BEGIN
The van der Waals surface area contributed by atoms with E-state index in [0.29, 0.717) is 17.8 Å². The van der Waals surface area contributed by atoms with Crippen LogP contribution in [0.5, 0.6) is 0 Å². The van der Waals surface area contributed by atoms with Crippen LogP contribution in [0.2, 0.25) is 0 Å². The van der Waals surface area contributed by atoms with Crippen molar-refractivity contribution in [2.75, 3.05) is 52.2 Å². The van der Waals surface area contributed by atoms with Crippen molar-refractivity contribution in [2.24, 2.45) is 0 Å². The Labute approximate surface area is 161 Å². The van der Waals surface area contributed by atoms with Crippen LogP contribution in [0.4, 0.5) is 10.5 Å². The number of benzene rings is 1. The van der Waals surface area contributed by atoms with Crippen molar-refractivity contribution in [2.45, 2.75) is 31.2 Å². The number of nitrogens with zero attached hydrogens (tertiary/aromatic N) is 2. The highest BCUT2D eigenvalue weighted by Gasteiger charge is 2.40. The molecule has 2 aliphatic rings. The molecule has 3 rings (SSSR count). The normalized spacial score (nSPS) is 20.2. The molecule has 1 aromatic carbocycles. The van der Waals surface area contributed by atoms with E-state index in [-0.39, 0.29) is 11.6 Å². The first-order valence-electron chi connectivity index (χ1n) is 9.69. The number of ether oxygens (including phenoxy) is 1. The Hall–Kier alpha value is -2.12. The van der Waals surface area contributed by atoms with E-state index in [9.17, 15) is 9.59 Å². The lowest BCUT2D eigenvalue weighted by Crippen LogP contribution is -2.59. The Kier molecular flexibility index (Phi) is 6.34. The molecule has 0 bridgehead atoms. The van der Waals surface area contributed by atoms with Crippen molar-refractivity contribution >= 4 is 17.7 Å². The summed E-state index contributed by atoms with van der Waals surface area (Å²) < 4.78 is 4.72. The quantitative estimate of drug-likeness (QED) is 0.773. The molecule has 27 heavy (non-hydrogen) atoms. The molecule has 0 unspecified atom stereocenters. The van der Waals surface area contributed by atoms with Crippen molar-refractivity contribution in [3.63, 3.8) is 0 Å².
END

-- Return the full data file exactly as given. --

The van der Waals surface area contributed by atoms with E-state index in [0.29, 0.717) is 17.8 Å². The van der Waals surface area contributed by atoms with Crippen LogP contribution in [0.5, 0.6) is 0 Å². The van der Waals surface area contributed by atoms with Crippen LogP contribution in [0.2, 0.25) is 0 Å². The van der Waals surface area contributed by atoms with Crippen molar-refractivity contribution in [2.75, 3.05) is 52.2 Å². The van der Waals surface area contributed by atoms with Crippen molar-refractivity contribution in [2.24, 2.45) is 0 Å². The Labute approximate surface area is 161 Å². The van der Waals surface area contributed by atoms with Crippen LogP contribution in [0.4, 0.5) is 10.5 Å². The number of benzene rings is 1. The van der Waals surface area contributed by atoms with Crippen molar-refractivity contribution in [2.45, 2.75) is 31.2 Å². The number of nitrogens with zero attached hydrogens (tertiary/aromatic N) is 2. The highest BCUT2D eigenvalue weighted by Gasteiger charge is 2.40. The molecule has 2 aliphatic rings. The molecule has 3 rings (SSSR count). The normalized spacial score (nSPS) is 20.2. The molecule has 1 aromatic carbocycles. The van der Waals surface area contributed by atoms with E-state index in [-0.39, 0.29) is 11.6 Å². The first-order valence-electron chi connectivity index (χ1n) is 9.69. The number of ether oxygens (including phenoxy) is 1. The Hall–Kier alpha value is -2.12. The van der Waals surface area contributed by atoms with E-state index in [9.17, 15) is 9.59 Å². The lowest BCUT2D eigenvalue weighted by Crippen LogP contribution is -2.59. The Kier molecular flexibility index (Phi) is 6.34. The molecule has 0 bridgehead atoms. The van der Waals surface area contributed by atoms with Crippen molar-refractivity contribution >= 4 is 17.7 Å². The summed E-state index contributed by atoms with van der Waals surface area (Å²) < 4.78 is 4.72. The quantitative estimate of drug-likeness (QED) is 0.773. The molecule has 27 heavy (non-hydrogen) atoms. The molecule has 0 unspecified atom stereocenters. The van der Waals surface area contributed by atoms with Crippen molar-refractivity contribution in [3.63, 3.8) is 0 Å².